Mandatory Credit: Andy Marlin-USA TODAY Sports

Bomber Bites With Jumping Joe–Time To Release Alfonso Soriano


Mandatory Credit: Chad R. MacDonald.

Mandatory Credit: Chad R. MacDonald.

Alfonso Soriano returned to the Yankees last July and literally took the team on his back and carried them through the dog days of summer.  At a time were the Yankees could not score runs at all due to an injury depleted lineup, Soriano arrived on his white horse and starting hitting the baseball like it was 2002. The Yankees ultimately missed the playoffs, but if not for Soriano, the season would have been over in early August rather than late September.

A year later, however, Soriano looks old and is no longer an everyday player.  A free agent at year’s end, Soriano began the season with hopes for one last multi-year deal.  Now, the Yankees may be forced to release him mid-season.

Vernon Wells came to the Yankees just prior to Opening Day last season and got off to a hot start.  In the month of April, Wells hit .300 with a .366 on-base percentage and six homers.  Then he forgot how to hit a baseball.  By this point in the season last year, Wells was hitting .224 with 10 home runs and 31 RBIs.  Soriano is hitting .228 with six home runs and 23 RBI.  Vernon Wells was simply awful last season and was replaced by Soriano.  This season Soriano has been even worse.

Soriano has had a terrific career.  He will probably never make the Hall of Fame but he does have a case that could be argued for his inclusion in Cooperstown.  He has racked up 412 homers, 1159 RBI, and is a .271 career hitter.  He has amassed a 27.5 WAR, lowered considerably due to his poor defense.  He is a seven time All Star with four Silver Sluggers.  He has had big moments in the playoff and World Series, although he never won a ring.  Unfortunately, his career is ending on a whimper.  And it might be coming to an end very quickly.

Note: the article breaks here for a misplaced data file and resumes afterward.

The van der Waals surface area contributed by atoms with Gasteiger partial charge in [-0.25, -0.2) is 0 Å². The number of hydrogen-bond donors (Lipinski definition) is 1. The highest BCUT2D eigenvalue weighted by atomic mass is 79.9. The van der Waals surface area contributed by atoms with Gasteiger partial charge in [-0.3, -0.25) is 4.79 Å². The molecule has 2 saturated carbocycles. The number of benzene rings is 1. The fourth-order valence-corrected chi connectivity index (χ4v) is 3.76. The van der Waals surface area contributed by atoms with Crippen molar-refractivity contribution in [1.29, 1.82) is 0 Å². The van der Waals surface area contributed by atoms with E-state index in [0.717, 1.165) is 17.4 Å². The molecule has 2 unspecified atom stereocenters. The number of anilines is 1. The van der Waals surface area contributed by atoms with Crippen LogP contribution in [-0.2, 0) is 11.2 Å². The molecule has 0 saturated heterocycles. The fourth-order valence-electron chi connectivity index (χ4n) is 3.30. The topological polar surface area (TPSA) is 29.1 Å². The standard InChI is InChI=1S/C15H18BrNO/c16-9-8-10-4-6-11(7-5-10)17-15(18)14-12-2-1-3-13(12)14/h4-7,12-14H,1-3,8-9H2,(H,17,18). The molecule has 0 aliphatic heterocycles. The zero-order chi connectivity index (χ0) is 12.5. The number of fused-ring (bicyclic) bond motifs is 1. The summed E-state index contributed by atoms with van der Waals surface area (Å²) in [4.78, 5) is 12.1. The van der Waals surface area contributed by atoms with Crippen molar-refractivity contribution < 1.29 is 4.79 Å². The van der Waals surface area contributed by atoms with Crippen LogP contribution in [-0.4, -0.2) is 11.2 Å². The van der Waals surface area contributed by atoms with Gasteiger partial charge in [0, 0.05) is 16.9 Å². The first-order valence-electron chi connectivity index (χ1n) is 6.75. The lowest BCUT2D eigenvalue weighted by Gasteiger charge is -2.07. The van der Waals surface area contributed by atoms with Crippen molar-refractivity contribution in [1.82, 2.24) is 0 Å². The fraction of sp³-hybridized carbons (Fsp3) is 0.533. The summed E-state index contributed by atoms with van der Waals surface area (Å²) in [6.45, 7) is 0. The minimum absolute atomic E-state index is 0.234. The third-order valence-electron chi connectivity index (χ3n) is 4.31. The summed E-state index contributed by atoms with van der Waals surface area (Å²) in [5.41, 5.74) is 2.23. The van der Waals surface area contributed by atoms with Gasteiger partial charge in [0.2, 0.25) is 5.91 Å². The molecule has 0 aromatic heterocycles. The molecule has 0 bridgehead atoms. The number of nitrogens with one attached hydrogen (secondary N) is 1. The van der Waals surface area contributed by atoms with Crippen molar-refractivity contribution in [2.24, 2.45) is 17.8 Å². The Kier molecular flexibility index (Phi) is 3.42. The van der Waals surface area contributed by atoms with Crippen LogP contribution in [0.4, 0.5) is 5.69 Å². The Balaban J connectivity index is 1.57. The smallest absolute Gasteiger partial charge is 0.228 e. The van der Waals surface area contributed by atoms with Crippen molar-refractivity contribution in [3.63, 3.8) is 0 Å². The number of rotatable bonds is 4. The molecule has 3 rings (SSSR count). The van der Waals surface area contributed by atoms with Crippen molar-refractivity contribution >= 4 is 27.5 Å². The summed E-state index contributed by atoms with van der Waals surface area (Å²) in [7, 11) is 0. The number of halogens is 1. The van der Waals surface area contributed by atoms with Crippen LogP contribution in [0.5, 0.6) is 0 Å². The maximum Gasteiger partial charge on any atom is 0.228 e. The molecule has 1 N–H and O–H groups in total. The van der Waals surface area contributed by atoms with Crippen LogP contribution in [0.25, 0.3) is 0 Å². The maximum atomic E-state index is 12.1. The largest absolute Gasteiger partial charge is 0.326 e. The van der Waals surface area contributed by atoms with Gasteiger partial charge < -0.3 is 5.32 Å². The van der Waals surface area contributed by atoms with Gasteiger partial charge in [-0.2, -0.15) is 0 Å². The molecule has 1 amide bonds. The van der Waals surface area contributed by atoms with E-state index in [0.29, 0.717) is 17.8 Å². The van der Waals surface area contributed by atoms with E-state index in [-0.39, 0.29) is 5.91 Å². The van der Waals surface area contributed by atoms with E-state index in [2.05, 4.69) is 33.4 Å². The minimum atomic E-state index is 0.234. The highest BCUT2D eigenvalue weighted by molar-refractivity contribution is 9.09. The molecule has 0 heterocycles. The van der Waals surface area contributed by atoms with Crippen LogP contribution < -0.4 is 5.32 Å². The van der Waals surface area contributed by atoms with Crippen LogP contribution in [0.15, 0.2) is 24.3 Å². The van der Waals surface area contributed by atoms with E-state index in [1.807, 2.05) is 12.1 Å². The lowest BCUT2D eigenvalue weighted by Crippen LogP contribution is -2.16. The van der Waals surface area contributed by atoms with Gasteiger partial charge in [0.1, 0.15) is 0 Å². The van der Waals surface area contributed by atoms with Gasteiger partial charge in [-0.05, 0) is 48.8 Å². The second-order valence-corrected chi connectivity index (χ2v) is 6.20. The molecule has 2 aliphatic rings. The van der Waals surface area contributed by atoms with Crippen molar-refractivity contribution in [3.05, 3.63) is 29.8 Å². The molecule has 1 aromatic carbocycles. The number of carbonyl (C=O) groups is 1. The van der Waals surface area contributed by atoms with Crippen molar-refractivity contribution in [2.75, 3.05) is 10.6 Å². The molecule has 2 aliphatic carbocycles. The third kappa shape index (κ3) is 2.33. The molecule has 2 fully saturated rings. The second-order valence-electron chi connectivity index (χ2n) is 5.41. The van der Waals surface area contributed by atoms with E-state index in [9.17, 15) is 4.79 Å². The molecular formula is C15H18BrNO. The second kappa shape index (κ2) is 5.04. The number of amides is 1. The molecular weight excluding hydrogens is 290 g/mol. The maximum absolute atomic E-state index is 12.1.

The Yankees are engaged in a fierce pennant race for the AL East crown.  Only two games separate the Blue Jays, Orioles and Yankees.  But both the Orioles and Yankees are on the outside looking in with regards to the two Wild Card spots.  Soriano’s singular contribution to the team is his power bat.  He is a liability in the field and his speed is gone.  If he is not hitting home runs and driving in runners, then he is simply an empty uniform on a team that can’t afford to carry him much longer.

He has already been demoted to a platoon player but that may not be enough.  GM Brian Cashman needs to find a power bat to spark life into the Yankee’s stagnant offense.  If Soriano doesn’t start hitting, the bat that Cashman acquires may take Soriano’s roster spot.

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